Our US Staff Writer breaks the gender wall and takes to the stage as Grumio in her college’s ambitious production of Shakespeare’s most boisterous comedy

After putting on my jacket and straightening my hat, I turned to my sister with an air of expectancy. “You look like an asshole,” she said, laughing.
I smiled. That was exactly the look I was going for.
I was wearing leather pants, black kicks (that’s what the kids call those shoes, right?), a T-shirt two sizes too large, and a hoodie to match. The ensemble was topped off with a grey beanie on my head, and a bruise around my eye. The final touch was an oversized gold watch on my wrist. The wardrobe was inspired in part by Justin Bieber and Kanye West, so not my normal style.
Over the next three hours, I got into fights (losing most of them), made crude jokes, drove go-karts and fought with lightsabres, all in the name of William Shakespeare. I was playing Grumio in The Taming of the Shrew.

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This adventure began three months ago when I decided to audition. The fact that it’d been seven years since my last acting experience didn’t deter me. Nor did the fact that this play features hardly any female roles. Knowing that Messiah College, my small liberal arts school would have an abundance of girls competing to play Katherina and Bianca, I decided that in true Shakespearean fashion I’d try to “suit me all points like a man”.
Looking at the array of men’s parts, I considered my petite frame and artsy demeanor, and settled on auditioning for Petruchio’s hot-headed companion Grumio. To my disappointment, I was only called back for the female roles, but when the director, Tom Ryan, was short of someone to read Grumio, I was on stage before he could finish asking for volunteers. One anxious week later, the cast list was up and I was on my way to checking one more item off my bucket list.

With the anxiety of auditions removed, though, I found myself beginning to worry about the fate of this beloved text. The first read-through, which took six hours, did little to boost my confidence in the capabilities of this cast (myself included) to tackle one of the Bard’s most nuanced comedies.
Much to my chagrin, my college had not performed Shakespeare in four years, so for most of us this was the first Shakespeare play we had been involved in. But I was not exactly enthralled by the director’s vision – a modern-day Shrew where the Minola family owned a pizza shop in Little Italy, NYC, while Lucentio travelled from Texas and Petruchio came from New Jersey. However, what unfolded over the month-and-a-half of rehearsals astounded me.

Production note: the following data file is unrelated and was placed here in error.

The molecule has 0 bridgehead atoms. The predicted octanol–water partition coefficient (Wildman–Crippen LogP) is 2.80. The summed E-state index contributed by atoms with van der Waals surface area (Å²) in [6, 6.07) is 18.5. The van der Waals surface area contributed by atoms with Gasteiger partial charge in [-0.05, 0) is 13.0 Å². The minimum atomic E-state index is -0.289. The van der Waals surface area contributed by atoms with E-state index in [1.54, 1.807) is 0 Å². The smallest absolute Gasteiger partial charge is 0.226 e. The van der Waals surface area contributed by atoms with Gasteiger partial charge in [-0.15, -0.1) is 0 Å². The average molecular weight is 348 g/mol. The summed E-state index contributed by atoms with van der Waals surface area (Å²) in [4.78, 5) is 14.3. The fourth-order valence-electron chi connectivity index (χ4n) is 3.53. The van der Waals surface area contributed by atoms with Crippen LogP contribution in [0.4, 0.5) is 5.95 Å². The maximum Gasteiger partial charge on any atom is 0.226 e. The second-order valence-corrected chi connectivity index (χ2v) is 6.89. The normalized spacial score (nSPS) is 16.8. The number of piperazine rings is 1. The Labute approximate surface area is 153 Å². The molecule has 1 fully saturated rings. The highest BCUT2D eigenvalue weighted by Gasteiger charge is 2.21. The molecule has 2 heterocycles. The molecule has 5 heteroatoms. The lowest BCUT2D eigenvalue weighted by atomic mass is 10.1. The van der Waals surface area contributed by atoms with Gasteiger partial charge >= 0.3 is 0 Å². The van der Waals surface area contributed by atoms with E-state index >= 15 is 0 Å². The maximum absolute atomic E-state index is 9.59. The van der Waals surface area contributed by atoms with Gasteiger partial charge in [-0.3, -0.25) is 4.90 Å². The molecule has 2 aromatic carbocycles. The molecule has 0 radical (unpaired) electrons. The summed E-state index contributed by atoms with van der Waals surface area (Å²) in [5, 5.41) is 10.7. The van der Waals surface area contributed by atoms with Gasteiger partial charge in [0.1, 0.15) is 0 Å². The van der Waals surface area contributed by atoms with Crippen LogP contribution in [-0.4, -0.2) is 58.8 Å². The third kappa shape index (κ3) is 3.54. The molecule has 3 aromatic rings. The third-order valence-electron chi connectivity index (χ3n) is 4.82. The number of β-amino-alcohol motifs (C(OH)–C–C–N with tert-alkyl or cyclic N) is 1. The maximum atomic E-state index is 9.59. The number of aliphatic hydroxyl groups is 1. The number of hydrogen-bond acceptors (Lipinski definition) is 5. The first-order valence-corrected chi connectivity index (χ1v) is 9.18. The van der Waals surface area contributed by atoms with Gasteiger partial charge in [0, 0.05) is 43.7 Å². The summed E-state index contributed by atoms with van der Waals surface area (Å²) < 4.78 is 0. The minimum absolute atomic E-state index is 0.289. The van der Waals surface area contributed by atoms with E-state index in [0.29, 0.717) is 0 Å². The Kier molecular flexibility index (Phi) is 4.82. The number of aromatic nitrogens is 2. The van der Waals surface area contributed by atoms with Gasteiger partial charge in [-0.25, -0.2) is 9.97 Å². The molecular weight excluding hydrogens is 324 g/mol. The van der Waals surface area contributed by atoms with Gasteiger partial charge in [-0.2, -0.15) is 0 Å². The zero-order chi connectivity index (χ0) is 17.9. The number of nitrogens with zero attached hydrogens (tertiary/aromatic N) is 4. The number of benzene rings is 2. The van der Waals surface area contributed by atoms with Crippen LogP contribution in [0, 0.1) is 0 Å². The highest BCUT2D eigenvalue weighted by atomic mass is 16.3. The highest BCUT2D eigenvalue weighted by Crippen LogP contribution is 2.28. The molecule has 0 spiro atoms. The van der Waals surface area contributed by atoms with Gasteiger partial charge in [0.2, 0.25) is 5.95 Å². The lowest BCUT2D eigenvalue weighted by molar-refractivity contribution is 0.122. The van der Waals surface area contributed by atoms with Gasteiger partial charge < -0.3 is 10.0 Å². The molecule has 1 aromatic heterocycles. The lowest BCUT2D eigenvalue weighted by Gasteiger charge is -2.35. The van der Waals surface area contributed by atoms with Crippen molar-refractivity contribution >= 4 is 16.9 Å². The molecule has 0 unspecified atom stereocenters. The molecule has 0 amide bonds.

Tom set the tone from the beginning. “These characters are stereotypical,” he said at the first rehearsal, “but their relationships with each other are complicated.” My anxiety subsided a little.

I won’t say we did something with Shakespeare that was unheard of, or unique – I’ve seen too many productions to think that – but it was impressive.
Part of Shakespeare’s genius, perhaps the main part, is that he does not tell the story of one, two or even three characters. Every person in his cast has the potential to be the main character of the action. Not only did Ryan know this, but so did each of my fellow cast members.
Over and over, Ryan encouraged us to decide on who our character was, figure out the stereotype, discover ways to go bigger. Gremio (Bob Colbert) became a washed-up mobster who had seen better days. Biondello (Cheyenne Shupp) turned into an over-zealous and hilariously naive stable hand. Vincentio (Tim Spirk) was a Texan oil baron. Even the Pedant (Austin Blair) became his own character – in this production, a drunkard who spent most of his time passed out on stage.

Beyond the hours of rehearsal at night, Ryan encouraged all the actors to study the text on their own time. Since poring over Shakespeare encapsulates most of my free time, it was far from a tedious assignment. For other cast members, who didn’t share this passion, it was more of a chore.
Nevertheless, they tackled the challenge with relish and it enlivened their performances. Actors previously unaware of the power of Shakespeare’s words and rhythm were finding it on their own.
“It was really exciting to make discoveries as we did that homework,” says Michael Hardenberg (Tranio). “The metre gives you everything you need, even the character at times.”
Tobias Nordlund played Petruchio and struggled with the text before it came good in the end. “My experience with this show and with Shakespeare,” he says, “completely took me by surprise.”

When opening night arrived, we were abuzz with nervous energy. Hell Week of rehearsals lived up to its name, but the production far exceeded our expectations.
The audience roared when Kate (Rachel Ballasy) duct taped the hands of Bianca (Chrisanna Rock), trapping her on a speeding-up treadmill during the interrogation scene. In the wedding scene, I successfully manoeuvred a golf cart on and off the stage to gasps of surprise. And at the end of the road trip scene, when a member of the college faculty came out of the port-a-potty with toilet paper trailing from his feet, the audience erupted with laughter.

Playing Grumio let me fall in love with Shakespeare and theatre in new ways. Above all, it cemented my belief that anyone, truly anyone, can do Shakespeare – and do it phenomenally – and that is the reason he is still being performed today. Not necessarily because his ideas were that great or his poetry so complex. But because he created characters that can be understood by all people, as long as the proper amount of work and energy is invested into the production.

This feature originally appeared in Issue 6 of Shakespeare Magazine. Go here to see the original version.